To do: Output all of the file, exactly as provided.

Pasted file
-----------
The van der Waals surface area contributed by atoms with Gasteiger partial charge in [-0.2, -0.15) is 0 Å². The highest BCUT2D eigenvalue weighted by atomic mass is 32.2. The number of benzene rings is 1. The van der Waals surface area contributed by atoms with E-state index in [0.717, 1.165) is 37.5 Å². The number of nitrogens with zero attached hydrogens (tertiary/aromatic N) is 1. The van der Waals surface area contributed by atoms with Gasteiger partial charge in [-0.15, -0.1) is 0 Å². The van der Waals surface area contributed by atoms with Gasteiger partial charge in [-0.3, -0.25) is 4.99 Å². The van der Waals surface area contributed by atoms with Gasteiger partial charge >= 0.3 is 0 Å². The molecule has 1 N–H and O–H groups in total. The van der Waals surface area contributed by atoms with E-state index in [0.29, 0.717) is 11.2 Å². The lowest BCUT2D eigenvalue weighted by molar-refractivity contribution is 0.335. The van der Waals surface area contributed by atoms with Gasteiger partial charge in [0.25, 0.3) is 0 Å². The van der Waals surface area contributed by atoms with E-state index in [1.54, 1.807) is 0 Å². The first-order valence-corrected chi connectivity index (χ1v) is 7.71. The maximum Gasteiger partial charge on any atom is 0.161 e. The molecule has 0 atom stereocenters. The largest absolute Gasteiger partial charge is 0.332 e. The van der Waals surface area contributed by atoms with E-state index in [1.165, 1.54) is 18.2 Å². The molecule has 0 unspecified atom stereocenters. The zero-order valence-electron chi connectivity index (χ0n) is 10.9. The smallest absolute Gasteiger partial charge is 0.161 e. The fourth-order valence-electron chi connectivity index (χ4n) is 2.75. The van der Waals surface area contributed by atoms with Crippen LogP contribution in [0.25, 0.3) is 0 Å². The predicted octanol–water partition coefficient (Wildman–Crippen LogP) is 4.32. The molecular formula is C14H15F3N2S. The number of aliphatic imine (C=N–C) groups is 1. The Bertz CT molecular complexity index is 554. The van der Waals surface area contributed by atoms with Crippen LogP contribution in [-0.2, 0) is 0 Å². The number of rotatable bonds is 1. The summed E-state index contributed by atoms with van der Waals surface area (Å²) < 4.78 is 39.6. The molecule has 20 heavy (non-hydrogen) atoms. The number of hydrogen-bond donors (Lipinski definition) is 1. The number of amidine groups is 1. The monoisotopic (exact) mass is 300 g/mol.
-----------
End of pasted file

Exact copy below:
The van der Waals surface area contributed by atoms with Gasteiger partial charge in [-0.2, -0.15) is 0 Å². The highest BCUT2D eigenvalue weighted by atomic mass is 32.2. The number of benzene rings is 1. The van der Waals surface area contributed by atoms with E-state index in [0.717, 1.165) is 37.5 Å². The number of nitrogens with zero attached hydrogens (tertiary/aromatic N) is 1. The van der Waals surface area contributed by atoms with Gasteiger partial charge in [-0.15, -0.1) is 0 Å². The van der Waals surface area contributed by atoms with Gasteiger partial charge in [-0.3, -0.25) is 4.99 Å². The van der Waals surface area contributed by atoms with Gasteiger partial charge >= 0.3 is 0 Å². The molecule has 1 N–H and O–H groups in total. The van der Waals surface area contributed by atoms with E-state index in [0.29, 0.717) is 11.2 Å². The lowest BCUT2D eigenvalue weighted by molar-refractivity contribution is 0.335. The van der Waals surface area contributed by atoms with Gasteiger partial charge in [0.25, 0.3) is 0 Å². The van der Waals surface area contributed by atoms with E-state index in [1.54, 1.807) is 0 Å². The first-order valence-corrected chi connectivity index (χ1v) is 7.71. The maximum Gasteiger partial charge on any atom is 0.161 e. The molecule has 0 atom stereocenters. The largest absolute Gasteiger partial charge is 0.332 e. The van der Waals surface area contributed by atoms with E-state index in [1.165, 1.54) is 18.2 Å². The molecule has 0 unspecified atom stereocenters. The zero-order valence-electron chi connectivity index (χ0n) is 10.9. The smallest absolute Gasteiger partial charge is 0.161 e. The fourth-order valence-electron chi connectivity index (χ4n) is 2.75. The van der Waals surface area contributed by atoms with Crippen LogP contribution in [0.25, 0.3) is 0 Å². The predicted octanol–water partition coefficient (Wildman–Crippen LogP) is 4.32. The molecular formula is C14H15F3N2S. The number of aliphatic imine (C=N–C) groups is 1. The Bertz CT molecular complexity index is 554. The van der Waals surface area contributed by atoms with Crippen LogP contribution in [-0.2, 0) is 0 Å². The number of rotatable bonds is 1. The summed E-state index contributed by atoms with van der Waals surface area (Å²) < 4.78 is 39.6. The molecule has 20 heavy (non-hydrogen) atoms. The number of hydrogen-bond donors (Lipinski definition) is 1. The number of amidine groups is 1. The monoisotopic (exact) mass is 300 g/mol.